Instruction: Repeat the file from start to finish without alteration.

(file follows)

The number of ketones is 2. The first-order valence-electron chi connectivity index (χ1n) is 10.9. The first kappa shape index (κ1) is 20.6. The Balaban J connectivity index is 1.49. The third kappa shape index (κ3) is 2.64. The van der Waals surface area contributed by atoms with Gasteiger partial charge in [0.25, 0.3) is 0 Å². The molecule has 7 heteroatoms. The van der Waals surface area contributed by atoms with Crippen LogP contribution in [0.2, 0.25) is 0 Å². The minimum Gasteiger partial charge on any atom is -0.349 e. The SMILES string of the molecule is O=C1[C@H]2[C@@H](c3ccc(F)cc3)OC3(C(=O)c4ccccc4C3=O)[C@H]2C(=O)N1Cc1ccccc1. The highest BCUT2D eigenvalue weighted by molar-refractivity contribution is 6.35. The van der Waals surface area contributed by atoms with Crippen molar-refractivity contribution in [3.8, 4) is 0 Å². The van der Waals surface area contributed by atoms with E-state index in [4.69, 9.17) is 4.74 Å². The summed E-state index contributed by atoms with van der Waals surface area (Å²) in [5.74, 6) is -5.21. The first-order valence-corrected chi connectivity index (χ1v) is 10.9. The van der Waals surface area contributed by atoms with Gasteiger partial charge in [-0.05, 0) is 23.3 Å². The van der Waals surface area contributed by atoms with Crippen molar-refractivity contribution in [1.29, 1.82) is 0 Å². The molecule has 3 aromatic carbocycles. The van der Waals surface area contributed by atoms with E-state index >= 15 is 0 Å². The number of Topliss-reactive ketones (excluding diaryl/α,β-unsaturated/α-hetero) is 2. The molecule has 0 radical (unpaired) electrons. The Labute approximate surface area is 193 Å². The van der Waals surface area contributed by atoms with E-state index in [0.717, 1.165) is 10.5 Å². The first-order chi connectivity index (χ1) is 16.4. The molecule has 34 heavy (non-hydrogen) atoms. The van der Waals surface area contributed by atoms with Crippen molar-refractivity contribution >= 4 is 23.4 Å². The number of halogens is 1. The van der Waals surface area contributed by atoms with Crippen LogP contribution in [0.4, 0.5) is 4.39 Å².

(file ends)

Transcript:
The number of ketones is 2. The first-order valence-electron chi connectivity index (χ1n) is 10.9. The first kappa shape index (κ1) is 20.6. The Balaban J connectivity index is 1.49. The third kappa shape index (κ3) is 2.64. The van der Waals surface area contributed by atoms with Gasteiger partial charge in [0.25, 0.3) is 0 Å². The molecule has 7 heteroatoms. The van der Waals surface area contributed by atoms with Crippen LogP contribution in [0.2, 0.25) is 0 Å². The minimum Gasteiger partial charge on any atom is -0.349 e. The SMILES string of the molecule is O=C1[C@H]2[C@@H](c3ccc(F)cc3)OC3(C(=O)c4ccccc4C3=O)[C@H]2C(=O)N1Cc1ccccc1. The highest BCUT2D eigenvalue weighted by molar-refractivity contribution is 6.35. The van der Waals surface area contributed by atoms with Crippen molar-refractivity contribution in [3.8, 4) is 0 Å². The van der Waals surface area contributed by atoms with E-state index in [4.69, 9.17) is 4.74 Å². The summed E-state index contributed by atoms with van der Waals surface area (Å²) in [5.74, 6) is -5.21. The first-order valence-corrected chi connectivity index (χ1v) is 10.9. The van der Waals surface area contributed by atoms with Gasteiger partial charge in [-0.05, 0) is 23.3 Å². The van der Waals surface area contributed by atoms with Crippen molar-refractivity contribution in [1.29, 1.82) is 0 Å². The molecule has 3 aromatic carbocycles. The van der Waals surface area contributed by atoms with E-state index >= 15 is 0 Å². The number of Topliss-reactive ketones (excluding diaryl/α,β-unsaturated/α-hetero) is 2. The molecule has 0 radical (unpaired) electrons. The Labute approximate surface area is 193 Å². The van der Waals surface area contributed by atoms with E-state index in [0.717, 1.165) is 10.5 Å². The first-order chi connectivity index (χ1) is 16.4. The molecule has 34 heavy (non-hydrogen) atoms. The van der Waals surface area contributed by atoms with Crippen molar-refractivity contribution >= 4 is 23.4 Å². The number of halogens is 1. The van der Waals surface area contributed by atoms with Crippen LogP contribution in [0.4, 0.5) is 4.39 Å².